Is fat good or bad
Written by Dr Estrelita van Rensburg
Introduction - is fat good or bad
Can you remember your parents telling you not to eat fat? The reason being that saturated fat will clog up your arteries and give you a heart attack. This line of thinking is known as the diet-heart or lipid hypothesis.
Sooner or later, it creates a vision in your mind that your arteries might resemble something like a clogged-up water pipe, leading to some people calling it the 'plumbing theory' of heart disease!
With this in mind, when thinking whether fats are good or bad, it is a surprise for most people to learn that there is no verifiable scientific evidence to prove this theory!
What started the fat diet-heart theory?
The ‘cholesterol and saturated fat heart disease’ idea gained prominence after the Second World War. It can largely be attributed to the American biochemist, Professor Ancel Keys from the University of Minnesota.
In the early 1950s he presented data from 6 countries which apparently showed a relationship between the amount of fat in the diet and heart disease rates. His conclusion was that by raising blood cholesterol concentrations, dietary fats clog the arteries of the heart, and must therefore be the direct cause of heart disease.
A few years later in 1957, two New York based researchers (Yerushalmy and Hilleboe), showed that the association between heart disease and fat disappeared when data from 22 countries were analysed.1 Their conclusion was that the consumption of fat and heart disease is not valid because there was no specific association between dietary fat intake and death from heart disease.
Today we know that there is an inverse relationship between the amount of saturated fat intake and the incidence of coronary heart disease. For example, countries like France and Switzerland where people have very high saturated fat intakes have the lowest rates of heart disease.
Interestingly, people in these countries often have high cholesterol levels - the Swiss are among the longest-living people in the world!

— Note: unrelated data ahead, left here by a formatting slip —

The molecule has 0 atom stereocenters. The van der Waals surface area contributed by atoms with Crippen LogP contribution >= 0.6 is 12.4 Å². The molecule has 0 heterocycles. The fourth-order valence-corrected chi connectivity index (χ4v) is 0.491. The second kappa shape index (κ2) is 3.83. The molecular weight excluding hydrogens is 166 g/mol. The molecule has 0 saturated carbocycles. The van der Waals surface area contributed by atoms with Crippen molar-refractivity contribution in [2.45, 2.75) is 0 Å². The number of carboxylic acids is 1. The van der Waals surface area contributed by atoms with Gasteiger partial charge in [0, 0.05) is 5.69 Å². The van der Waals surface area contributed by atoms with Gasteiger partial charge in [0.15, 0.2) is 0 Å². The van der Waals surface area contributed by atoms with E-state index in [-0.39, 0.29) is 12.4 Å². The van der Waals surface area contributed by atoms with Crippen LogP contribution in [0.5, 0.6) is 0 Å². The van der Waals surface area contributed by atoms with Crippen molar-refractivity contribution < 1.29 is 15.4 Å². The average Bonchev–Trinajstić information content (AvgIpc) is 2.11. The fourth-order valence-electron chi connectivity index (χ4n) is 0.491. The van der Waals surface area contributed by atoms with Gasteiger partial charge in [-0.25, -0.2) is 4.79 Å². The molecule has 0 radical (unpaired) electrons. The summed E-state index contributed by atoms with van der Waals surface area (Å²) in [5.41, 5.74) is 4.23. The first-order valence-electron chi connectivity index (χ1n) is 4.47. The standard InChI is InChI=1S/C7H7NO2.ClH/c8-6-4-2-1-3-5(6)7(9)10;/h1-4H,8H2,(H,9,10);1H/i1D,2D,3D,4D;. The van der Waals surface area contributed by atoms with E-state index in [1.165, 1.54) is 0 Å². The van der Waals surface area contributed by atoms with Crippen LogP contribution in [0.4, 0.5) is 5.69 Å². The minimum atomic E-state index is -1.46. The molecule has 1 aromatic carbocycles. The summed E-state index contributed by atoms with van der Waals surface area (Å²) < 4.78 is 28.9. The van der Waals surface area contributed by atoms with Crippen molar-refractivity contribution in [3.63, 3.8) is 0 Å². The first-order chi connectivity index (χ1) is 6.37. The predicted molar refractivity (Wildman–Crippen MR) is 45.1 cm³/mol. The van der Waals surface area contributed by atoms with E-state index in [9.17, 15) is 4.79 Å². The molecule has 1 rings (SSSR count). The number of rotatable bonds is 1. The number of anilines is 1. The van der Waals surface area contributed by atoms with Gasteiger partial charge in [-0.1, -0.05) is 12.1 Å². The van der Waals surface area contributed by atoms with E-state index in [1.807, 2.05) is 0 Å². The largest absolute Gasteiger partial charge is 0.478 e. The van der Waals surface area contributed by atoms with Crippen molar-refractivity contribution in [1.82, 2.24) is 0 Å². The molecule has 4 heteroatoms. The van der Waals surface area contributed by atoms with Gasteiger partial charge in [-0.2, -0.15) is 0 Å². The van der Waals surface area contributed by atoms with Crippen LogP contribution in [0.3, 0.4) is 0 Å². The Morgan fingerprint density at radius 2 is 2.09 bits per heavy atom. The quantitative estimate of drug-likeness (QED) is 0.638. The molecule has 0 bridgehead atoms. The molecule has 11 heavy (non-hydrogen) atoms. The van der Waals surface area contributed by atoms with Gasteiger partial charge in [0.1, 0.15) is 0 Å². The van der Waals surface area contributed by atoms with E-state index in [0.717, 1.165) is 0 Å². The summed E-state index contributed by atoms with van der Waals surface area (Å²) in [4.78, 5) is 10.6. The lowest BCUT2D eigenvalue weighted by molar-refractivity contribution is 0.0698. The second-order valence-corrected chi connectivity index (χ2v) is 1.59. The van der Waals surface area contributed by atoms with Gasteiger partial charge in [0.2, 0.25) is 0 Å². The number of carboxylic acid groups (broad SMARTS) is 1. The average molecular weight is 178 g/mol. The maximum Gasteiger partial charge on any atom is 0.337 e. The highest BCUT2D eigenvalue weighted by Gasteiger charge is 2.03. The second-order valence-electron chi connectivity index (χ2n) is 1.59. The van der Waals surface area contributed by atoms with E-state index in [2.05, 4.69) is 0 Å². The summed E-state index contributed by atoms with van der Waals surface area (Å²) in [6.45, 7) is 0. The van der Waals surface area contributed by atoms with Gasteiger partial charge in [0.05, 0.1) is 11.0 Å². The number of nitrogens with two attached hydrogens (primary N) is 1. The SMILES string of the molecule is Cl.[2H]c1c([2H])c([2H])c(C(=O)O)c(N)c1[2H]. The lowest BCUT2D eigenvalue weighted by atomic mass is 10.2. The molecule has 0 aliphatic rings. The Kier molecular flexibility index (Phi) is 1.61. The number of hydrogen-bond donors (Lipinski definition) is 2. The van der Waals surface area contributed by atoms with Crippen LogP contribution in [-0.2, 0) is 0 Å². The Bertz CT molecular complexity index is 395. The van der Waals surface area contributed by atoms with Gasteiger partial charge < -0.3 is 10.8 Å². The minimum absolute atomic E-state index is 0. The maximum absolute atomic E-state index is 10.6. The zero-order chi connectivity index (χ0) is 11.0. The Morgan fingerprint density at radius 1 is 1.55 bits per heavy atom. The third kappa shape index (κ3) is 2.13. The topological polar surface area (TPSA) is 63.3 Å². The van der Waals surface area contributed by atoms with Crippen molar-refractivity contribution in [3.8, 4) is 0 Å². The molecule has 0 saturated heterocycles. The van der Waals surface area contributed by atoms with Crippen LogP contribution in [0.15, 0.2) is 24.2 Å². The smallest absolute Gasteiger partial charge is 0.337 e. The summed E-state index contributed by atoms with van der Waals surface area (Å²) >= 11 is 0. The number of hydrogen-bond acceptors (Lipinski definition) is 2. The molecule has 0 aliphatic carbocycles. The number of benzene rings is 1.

Back to Ancel Keys - cherry picking data to suit a particular theory is not good scientific practice! He undoubtedly was a powerful individual who actively targeted and undermined scientists who disagreed with him. So much so that this incorrect theory prevails in the minds of many up to the present time.
Government dietary guidelines - result of an incorrect theory
It was particularly reinforced in the minds of Americans and Europeans when their government’s dietary guidelines were introduced in the early 1980s. Their advice was to restrict dietary fat intake, and limit all fat intake to the low-fat variety.
Today, we are up against the powerful food and drinks industry, who intentionally use unsubstantiated scientific data to sell their low-fat products to the unsuspecting public.
Different kinds of fat, or rather fatty acids
The correct scientific term for fats is actually fatty acids. Fatty acids (see the figure below) are divided into saturated fats and unsaturated fats. Unsaturated fats are divided into monounsaturated fats and polyunsaturated fats.
Natural foods such as meat, fish, eggs and nuts all contain all types of fatty acids - saturated fats, monounsaturated fats and polyunsaturated fats. Interestingly, dairy products are the only food group that contain more saturated fats than unsaturated fats.
Contrary to common belief, the food with the highest amount of saturated fat is not found in animal products, but in a plant - coconuts. Coconut oil contains 90 percent saturated fat.
All the natural fats are healthy fats to eat and have very important functions in our body. For example, omega 3 fatty acids found in fatty fish, are very important for normal brain function, since it makes up 40 percent of the total brain fat content.